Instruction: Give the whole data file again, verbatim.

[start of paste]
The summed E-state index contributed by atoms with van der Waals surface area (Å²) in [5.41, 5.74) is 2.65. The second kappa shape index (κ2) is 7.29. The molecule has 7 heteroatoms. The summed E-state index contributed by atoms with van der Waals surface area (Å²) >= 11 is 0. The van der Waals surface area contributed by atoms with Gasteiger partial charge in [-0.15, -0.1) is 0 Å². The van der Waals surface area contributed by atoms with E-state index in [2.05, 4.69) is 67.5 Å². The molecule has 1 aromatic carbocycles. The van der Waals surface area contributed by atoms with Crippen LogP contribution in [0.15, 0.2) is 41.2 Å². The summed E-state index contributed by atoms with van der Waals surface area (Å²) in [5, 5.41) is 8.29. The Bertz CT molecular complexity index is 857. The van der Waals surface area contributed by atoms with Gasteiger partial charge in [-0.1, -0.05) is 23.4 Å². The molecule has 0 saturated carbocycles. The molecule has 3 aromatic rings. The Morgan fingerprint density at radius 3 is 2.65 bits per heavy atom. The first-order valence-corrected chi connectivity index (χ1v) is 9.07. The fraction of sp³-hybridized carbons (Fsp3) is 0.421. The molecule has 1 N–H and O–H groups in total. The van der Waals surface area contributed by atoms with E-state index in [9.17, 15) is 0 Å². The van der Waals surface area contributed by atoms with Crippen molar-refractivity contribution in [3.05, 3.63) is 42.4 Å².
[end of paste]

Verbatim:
The summed E-state index contributed by atoms with van der Waals surface area (Å²) in [5.41, 5.74) is 2.65. The second kappa shape index (κ2) is 7.29. The molecule has 7 heteroatoms. The summed E-state index contributed by atoms with van der Waals surface area (Å²) >= 11 is 0. The van der Waals surface area contributed by atoms with Gasteiger partial charge in [-0.15, -0.1) is 0 Å². The van der Waals surface area contributed by atoms with E-state index in [2.05, 4.69) is 67.5 Å². The molecule has 1 aromatic carbocycles. The van der Waals surface area contributed by atoms with Crippen LogP contribution in [0.15, 0.2) is 41.2 Å². The summed E-state index contributed by atoms with van der Waals surface area (Å²) in [5, 5.41) is 8.29. The Bertz CT molecular complexity index is 857. The van der Waals surface area contributed by atoms with Gasteiger partial charge in [-0.1, -0.05) is 23.4 Å². The molecule has 0 saturated carbocycles. The molecule has 3 aromatic rings. The Morgan fingerprint density at radius 3 is 2.65 bits per heavy atom. The first-order valence-corrected chi connectivity index (χ1v) is 9.07. The fraction of sp³-hybridized carbons (Fsp3) is 0.421. The molecule has 1 N–H and O–H groups in total. The van der Waals surface area contributed by atoms with E-state index in [9.17, 15) is 0 Å². The van der Waals surface area contributed by atoms with Crippen molar-refractivity contribution in [3.05, 3.63) is 42.4 Å².